Vancouver Aquarium files lawsuit against documentary filmmaker

VANCOUVER -- The Vancouver Aquarium has filed a lawsuit alleging copyright infringement by a filmmaker whose documentary was critical of the facility's treatment of dolphins and beluga whales.

See Full Article

Gary Charbonneau's documentary "Vancouver Aquarium Uncovered" was posted on YouTube and Vimeo, but he said Vimeo took down the film last week.

A notice of civil claim stated Charbonneau and his company Evotion Films Inc. used images and video from the aquarium's official website and blog without permission, and that he violated a contract allowing him to film at the facility.

"The defendants have each been guilty of reprehensible, insulting, high-handed, spiteful, malicious and oppressive conduct," the notice said.

"Such conduct by the defendants justifies the court in imposing a substantial penalty of exemplary damages on the defendants, imposing an award of aggravated damages."

The aquarium claimed general and special damages. It said Charbonneau violated the terms of a contract allowing him to film at the premises when he used the footage for commercial purposes.

The facility is also seeking an injunction to remove the video from YouTube, the filmmaker's website and any other public location.

The North Vancouver-based filmmaker and entrepreneur said a fair-use defence would apply because he gave proper credit and used the material to educate the public about the facility.

"When the aquarium has to go to these levels to silence a film, then there's something seriously wrong," he said Wednesday.

"They can't attack the facts, they can't assault the information that's contained within the film, so now they're trying other avenues."

The documentary alleges that belugas kept in captivity have a much higher infant death rate than those in the wild and that the aquarium is buying dolphins from Japan under the pretence of a rescue and rehabilitation program.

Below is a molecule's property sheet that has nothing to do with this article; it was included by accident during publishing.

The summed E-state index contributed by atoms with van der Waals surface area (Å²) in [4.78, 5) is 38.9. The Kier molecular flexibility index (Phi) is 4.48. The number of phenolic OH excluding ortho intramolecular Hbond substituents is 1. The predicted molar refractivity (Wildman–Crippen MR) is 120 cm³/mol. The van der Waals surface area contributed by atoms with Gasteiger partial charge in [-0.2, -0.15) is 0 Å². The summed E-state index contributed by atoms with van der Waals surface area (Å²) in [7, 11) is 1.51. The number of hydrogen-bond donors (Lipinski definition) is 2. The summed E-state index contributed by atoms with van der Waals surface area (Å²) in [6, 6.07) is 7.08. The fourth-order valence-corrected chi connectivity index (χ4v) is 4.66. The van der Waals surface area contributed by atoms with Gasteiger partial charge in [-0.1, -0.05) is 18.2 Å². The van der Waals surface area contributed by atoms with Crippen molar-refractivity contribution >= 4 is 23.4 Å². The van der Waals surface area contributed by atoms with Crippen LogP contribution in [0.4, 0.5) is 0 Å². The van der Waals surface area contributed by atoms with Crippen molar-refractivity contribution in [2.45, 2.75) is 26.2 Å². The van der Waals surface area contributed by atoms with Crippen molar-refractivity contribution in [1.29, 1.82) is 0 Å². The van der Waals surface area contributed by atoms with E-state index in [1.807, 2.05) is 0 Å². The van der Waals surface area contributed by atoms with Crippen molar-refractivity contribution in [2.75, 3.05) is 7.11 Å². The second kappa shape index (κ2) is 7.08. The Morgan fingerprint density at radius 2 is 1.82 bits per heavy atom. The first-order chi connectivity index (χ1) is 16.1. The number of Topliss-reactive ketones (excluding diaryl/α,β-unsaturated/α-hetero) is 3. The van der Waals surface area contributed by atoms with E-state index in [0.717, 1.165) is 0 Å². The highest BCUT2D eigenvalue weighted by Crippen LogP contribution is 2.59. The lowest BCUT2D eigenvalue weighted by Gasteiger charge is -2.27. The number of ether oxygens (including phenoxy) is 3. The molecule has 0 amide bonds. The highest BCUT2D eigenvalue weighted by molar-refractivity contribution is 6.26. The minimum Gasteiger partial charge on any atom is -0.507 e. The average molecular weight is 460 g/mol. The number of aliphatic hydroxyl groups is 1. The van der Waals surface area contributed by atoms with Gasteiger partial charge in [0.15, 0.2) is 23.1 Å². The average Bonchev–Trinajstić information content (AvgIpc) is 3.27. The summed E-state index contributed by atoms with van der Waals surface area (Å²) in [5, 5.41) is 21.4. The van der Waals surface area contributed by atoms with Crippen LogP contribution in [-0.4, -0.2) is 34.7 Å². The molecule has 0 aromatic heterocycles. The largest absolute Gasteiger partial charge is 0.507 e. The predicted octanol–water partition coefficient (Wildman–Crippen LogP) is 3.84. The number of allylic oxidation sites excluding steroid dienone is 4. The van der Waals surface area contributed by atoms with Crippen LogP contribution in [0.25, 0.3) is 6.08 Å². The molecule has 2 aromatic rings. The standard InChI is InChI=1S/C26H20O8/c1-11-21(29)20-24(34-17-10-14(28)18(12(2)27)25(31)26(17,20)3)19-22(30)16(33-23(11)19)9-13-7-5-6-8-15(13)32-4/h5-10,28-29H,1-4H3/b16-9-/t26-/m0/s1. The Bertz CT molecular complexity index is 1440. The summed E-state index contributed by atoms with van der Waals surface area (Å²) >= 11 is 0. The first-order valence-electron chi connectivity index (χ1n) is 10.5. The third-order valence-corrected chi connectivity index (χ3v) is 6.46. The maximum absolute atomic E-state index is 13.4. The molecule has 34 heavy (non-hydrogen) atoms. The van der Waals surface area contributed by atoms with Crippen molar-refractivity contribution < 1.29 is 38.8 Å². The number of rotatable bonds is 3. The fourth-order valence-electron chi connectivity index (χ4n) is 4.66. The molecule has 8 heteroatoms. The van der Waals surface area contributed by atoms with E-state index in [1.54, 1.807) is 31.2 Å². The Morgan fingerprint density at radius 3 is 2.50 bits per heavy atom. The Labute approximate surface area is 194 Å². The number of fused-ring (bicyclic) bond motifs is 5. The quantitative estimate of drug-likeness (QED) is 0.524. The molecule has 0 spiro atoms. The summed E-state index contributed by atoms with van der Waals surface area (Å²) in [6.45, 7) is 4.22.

None of the allegations have been tested in court.

The aquarium has published a lengthy blog post disputing many of the film's allegations and accusing Charbonneau of deliberately creating an inaccurate and misleading movie.

The post said that over a 39-year period, four beluga calves have died at the aquarium due to unrelated and unpreventable causes. The two dolphins that arrived at the facility in 2005 from Japan were rescued as badly injured animals caught in fixed fishing nets, it added.

The aquarium said in a statement Wednesday that it has taken great care to develop educational materials intended to promote conservation and it's important to protect them from inappropriate use.

"We encourage open discussions about topics related to marine science -- those discussions should be grounded in truth and facts."

YouTube has an online form for submitting copyright infringement complaints. The website did not immediately respond to questions about whether it would remove the film.

Anna Pippus, a lawyer with advocacy group Animal Justice, said companies like YouTube frequently remove content once a lawsuit alleging copyright infringement has been filed.

"If you make a copyright claim they may not take it down, but if you can prove that you've filed in court they will take it down," she said. "That's their standard."

The suit also named a Jane Doe and John Doe who "assisted" the filmmaker and company in committing the causes of action, but their identities are not known to the aquarium.

Charbonneau said he has no idea who the two unnamed defendants could be.



Advertisements

Latest Entertainment News

  • 'The Post' renews attention for Pentagon Papers ruling

    Entertainment CTV News